Father and son well represented in HK Cup
Two is better than one.
That is the mantra the Siu family is abiding by when it comes to the Group 1 Longines Hong Kong Cup over 2,000m at Sha Tin Racecourse on Dec 9.
Family patriarch Siu Pak-kwan owns British raider Stormy Antarctic, while last year's winner Time Warp represents his son, Martin.
Things didn't go to plan for Stormy Antarctic on his last visit to Sha Tin, as he pulled ferociously hard in the 2017 Group 1 Champions Mile and faded to finish fifth of seven behind Contentment.
However, trainer Ed Walker insists that below-par run was due to the application of first-time blinkers, and that the five-year-old - who has finished in the first four in each of his races this year - is a different proposition now he has undergone a gelding operation.
"He ran an absolute blinder to be fourth in the Queen Elizabeth II Stakes at Ascot last time out, for half a furlong (100m) I thought we were really going to be in with a winning chance, but he wasn't beaten far. He hasn't put a foot wrong this year and is a model of consistency. He's in great shape," said Walker.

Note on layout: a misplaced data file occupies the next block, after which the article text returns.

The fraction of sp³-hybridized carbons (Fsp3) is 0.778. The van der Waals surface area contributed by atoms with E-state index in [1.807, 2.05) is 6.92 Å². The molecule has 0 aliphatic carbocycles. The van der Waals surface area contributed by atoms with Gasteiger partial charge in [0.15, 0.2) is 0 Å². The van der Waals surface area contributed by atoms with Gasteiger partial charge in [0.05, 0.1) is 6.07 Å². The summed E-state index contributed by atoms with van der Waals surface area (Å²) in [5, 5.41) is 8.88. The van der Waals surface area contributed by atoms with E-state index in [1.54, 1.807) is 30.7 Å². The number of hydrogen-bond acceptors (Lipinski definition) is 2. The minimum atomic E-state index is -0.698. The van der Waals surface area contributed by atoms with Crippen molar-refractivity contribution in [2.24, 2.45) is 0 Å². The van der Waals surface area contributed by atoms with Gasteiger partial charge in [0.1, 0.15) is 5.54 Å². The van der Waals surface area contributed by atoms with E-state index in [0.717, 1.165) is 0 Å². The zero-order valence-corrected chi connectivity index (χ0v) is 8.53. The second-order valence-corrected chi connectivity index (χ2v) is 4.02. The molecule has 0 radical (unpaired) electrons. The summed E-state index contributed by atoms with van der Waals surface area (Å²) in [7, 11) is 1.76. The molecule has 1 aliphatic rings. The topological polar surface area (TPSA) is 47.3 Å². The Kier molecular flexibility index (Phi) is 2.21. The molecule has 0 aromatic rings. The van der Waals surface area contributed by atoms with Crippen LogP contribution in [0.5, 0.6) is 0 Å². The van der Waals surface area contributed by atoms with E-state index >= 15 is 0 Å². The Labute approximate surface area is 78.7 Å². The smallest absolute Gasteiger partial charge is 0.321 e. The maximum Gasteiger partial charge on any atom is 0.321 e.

The son of Stormy Atlantic produced one of his best performances when finishing second to three-time Group 1 winner Benbatl in the Group 1 Grosser Dallmayr Preis Bayerisches Zuchtrennen (2,000m) in July and James Doyle, who rode him in Germany, has been booked for the Hong Kong Cup ride .
Walker respects Time Warp but is hoping to capitalise on a chink in the front-runner's armour. The Hong Kong star paid the price for engaging in a pace battle with his full-brother Glorious Forever. a former Walker trainee, on his last start in the Group 2 BOCHK Jockey Club Cup over 2,000m.
"He's obviously a very good horse on his day, but he needs to get things his own way, as we saw on his last start when he and Glorious Forever cut each other's throats," said Walker.
Although Stormy Antarctic has run only over 2,000m once, Walker is confident the conditions of the Cup will suit.
"I think the Cup has cut up a bit," he said. "I've certainly known stronger renewals. A mile on soft ground is his optimum, hence why he isn't in Hong Kong full time. But, on faster ground, he stays further, as he showed when third in the Woodbine Mile in September, he looked to be crying out for it."
Stormy Antarctic, who is due to fly out on Saturday, is the sole British representative in the HK$28 million (S$4.9 million) Hong Kong Cup. - HKJC